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Back Senators’ Call to Fill Agency Slot; Investigate Concerns About Drug Safety

Wednesday, Dec. 22, 2004
Janell Mayo Duncan, CU, (202) 462-6262 x. 1115 or Rob Schneider (914) 378-2208
Travis Plunkett, CFA, (202) 387-6121
Ed Mierzwinski, USPIRG (202) 546-9707

In Wake of Vioxx, Consumer Groups Call for Strong, Independent Head of FDA; Support Investigation to Root Out Agency Problems
Back Senators’ call to fill agency slot; investigate concerns about drug safety

(Washington, D.C.) – In the wake of Vioxx and other safety problems related to prescription drugs, consumer groups today called for a strong, independent leader to direct the Food and Drug Administration, citing the fact the agency has been without a Senate-confirmed head for almost two-thirds of the current administration’s tenure.
Consumers Union, Consumer Federation of America and U.S Public Interest Research Group support a call by Sen. Bingaman (D-NM) today asking President Bush to act soon as possible to find a new leader of the FDA. Since Jan 2001, the agency has been run by a deputy or acting commissioner for all but 16 months.
“Consumers’ safety has suffered because there has not been a strong, independent leader of the agency to ensure the safety of prescription drugs,” said Janell Mayo Duncan, Legislative and Regulatory Counsel for Consumers Union. “We need a leader who will not be beholden to the interests of the pharmaceutical industry, and who puts drug safety and efficacy first.”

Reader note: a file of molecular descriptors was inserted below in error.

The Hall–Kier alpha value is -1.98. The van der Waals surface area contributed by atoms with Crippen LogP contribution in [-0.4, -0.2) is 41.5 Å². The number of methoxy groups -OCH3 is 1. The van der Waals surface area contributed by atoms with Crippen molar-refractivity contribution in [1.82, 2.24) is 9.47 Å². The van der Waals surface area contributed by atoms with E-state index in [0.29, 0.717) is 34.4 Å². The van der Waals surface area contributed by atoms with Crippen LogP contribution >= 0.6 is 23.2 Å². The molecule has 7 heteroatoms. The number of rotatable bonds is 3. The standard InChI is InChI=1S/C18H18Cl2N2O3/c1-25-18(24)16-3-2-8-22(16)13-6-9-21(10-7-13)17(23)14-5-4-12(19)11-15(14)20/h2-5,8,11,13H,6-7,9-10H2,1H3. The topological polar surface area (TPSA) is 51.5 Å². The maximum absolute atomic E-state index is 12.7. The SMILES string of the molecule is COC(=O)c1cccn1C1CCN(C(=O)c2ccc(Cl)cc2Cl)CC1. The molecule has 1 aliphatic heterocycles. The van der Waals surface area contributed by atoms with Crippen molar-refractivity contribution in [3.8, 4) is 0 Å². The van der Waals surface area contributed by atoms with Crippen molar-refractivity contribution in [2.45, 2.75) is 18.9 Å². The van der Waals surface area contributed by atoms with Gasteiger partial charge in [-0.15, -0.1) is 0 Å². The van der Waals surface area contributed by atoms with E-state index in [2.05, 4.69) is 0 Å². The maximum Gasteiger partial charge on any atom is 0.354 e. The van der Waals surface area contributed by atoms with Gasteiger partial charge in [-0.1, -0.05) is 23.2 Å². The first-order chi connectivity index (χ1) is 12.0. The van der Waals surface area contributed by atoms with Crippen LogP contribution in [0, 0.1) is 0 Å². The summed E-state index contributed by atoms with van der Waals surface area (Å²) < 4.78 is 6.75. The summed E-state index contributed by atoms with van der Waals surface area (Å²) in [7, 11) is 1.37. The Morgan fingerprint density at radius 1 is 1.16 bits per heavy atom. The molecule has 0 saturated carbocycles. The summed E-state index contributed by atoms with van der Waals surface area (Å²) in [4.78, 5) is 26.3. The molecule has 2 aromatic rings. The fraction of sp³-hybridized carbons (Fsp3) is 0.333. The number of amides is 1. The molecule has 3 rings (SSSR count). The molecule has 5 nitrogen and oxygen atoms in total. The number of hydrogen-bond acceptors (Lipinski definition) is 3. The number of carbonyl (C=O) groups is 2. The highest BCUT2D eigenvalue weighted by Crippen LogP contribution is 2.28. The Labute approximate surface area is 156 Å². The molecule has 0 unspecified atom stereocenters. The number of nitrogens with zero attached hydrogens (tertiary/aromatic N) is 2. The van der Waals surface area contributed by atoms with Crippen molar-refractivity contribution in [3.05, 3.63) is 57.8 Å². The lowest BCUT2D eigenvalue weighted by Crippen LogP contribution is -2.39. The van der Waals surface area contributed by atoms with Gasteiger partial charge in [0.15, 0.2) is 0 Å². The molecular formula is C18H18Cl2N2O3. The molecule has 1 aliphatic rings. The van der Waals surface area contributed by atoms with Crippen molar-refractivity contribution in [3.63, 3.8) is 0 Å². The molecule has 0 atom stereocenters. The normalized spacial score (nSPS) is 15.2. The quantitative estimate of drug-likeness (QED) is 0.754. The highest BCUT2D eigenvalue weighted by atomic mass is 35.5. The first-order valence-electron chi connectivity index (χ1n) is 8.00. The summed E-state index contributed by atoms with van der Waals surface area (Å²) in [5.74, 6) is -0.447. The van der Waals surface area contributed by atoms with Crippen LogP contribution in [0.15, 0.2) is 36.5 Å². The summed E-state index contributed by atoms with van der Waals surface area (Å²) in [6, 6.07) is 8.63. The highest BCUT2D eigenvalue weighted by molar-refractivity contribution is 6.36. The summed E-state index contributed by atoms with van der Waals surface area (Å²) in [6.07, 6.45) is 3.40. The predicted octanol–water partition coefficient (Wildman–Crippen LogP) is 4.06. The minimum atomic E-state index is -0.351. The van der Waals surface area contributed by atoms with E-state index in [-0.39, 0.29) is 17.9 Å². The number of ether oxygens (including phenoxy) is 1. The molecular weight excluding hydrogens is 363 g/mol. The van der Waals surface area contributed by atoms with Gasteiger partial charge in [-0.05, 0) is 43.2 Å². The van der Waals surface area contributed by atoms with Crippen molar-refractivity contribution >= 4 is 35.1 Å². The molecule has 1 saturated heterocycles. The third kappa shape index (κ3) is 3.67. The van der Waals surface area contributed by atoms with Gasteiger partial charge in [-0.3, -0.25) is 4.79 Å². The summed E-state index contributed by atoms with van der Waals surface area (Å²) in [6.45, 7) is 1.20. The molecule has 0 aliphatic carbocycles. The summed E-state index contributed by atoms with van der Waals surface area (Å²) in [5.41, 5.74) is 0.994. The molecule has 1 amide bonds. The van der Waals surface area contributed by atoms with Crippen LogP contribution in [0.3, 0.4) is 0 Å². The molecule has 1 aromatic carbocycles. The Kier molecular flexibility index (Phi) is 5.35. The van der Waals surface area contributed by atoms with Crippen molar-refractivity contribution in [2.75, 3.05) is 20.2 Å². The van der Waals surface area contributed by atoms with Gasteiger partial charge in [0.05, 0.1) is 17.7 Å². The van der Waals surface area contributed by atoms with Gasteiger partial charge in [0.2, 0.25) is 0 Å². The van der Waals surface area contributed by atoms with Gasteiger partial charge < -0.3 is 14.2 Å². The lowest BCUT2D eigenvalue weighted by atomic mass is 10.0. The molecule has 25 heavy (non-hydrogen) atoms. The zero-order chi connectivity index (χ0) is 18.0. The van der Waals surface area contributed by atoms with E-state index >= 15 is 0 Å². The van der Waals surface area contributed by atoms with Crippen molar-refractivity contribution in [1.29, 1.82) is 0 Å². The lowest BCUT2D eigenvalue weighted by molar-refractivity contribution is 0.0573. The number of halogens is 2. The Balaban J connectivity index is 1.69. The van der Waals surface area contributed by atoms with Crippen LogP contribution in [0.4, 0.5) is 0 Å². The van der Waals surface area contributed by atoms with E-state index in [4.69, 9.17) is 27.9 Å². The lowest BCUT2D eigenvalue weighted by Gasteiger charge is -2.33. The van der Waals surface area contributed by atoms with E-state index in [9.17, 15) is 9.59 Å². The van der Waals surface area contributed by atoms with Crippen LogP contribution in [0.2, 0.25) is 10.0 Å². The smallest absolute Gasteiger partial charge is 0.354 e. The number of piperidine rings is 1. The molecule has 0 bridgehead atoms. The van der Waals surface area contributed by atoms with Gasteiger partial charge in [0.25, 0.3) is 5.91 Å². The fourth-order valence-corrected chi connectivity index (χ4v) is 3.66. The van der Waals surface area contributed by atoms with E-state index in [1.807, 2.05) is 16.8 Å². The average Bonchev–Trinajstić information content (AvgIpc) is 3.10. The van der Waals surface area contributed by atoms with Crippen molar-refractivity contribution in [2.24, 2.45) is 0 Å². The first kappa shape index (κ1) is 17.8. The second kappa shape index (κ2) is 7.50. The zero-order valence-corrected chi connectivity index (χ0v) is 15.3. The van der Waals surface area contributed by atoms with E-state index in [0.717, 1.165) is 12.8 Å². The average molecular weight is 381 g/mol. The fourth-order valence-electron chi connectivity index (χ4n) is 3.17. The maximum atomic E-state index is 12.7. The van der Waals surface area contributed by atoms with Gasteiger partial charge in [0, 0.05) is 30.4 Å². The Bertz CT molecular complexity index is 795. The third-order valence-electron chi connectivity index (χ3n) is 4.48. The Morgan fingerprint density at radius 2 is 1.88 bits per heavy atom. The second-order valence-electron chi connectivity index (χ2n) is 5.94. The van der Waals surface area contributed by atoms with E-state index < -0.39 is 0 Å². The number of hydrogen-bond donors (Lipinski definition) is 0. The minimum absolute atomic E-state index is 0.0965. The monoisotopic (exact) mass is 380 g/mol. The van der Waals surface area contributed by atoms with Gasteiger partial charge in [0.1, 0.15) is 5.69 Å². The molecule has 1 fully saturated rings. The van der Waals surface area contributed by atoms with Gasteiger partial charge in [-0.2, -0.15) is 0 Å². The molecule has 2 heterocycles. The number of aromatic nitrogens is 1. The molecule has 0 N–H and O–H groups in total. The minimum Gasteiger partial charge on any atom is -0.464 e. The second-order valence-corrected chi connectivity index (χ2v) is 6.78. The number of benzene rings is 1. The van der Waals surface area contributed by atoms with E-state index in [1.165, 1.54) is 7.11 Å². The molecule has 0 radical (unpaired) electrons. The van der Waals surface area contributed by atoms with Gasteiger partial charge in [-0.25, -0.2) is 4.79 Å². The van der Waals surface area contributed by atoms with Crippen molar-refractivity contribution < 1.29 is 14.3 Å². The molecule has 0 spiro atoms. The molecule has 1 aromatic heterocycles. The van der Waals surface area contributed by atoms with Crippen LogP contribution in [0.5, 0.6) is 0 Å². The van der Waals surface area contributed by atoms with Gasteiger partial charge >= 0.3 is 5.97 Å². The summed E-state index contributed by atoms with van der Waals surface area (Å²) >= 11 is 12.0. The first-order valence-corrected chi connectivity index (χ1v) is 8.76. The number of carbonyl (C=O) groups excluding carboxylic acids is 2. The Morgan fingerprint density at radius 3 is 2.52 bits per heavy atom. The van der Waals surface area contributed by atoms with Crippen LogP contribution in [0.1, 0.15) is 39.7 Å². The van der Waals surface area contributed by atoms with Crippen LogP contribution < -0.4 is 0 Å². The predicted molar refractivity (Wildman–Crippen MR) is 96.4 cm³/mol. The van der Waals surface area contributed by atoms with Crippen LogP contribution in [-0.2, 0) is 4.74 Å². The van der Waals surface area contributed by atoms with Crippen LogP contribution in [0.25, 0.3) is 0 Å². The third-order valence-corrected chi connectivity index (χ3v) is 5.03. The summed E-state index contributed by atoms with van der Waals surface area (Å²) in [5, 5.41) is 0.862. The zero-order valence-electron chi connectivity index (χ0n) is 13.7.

The groups also commend Sen. Charles E. Grassley (R-IA) for his leadership on this issue, and his request in June for a GAO investigation of the FDA Office of New Drug Approval and Office of Drug Safety to determine what systemic failures at FDA may have allowed certain prescription medicines to be approved and marketed despite potential serious safety risks. A hearing sponsored last month by Grassley’s Finance Committee included testimony from an FDA employee who said the agency as currently configured “is incapable of protecting America against another Vioxx.” The employee also named five more drugs that may have safety issues. Dr. Graham’s concerns have been confirmed by the results of a recently released 2002 survey conducted by the HHS Inspector General’s Office of FDA scientists indicating that almost one fifth of those surveyed said they had been pressured to approve a drug despite concerns about safety, effectiveness or quality.
“We need a thorough examination of what is wrong at the FDA and to put in place the appropriate measures to ensure the medicines on the market are safe and effective,” said Travis Plunkett, legislative director of CFA.”
The groups also support the creation of a vigorous and independent office of drug safety, and legislation that would require a mandatory, public clinical drug trial registry, so all drug trial safety would be accessible to physicians, researchers and consumers, and would make adverse safety information more difficult to hide.
To view the letters from the groups to Senators Bingaman and Grassley, click on Senator’s name.
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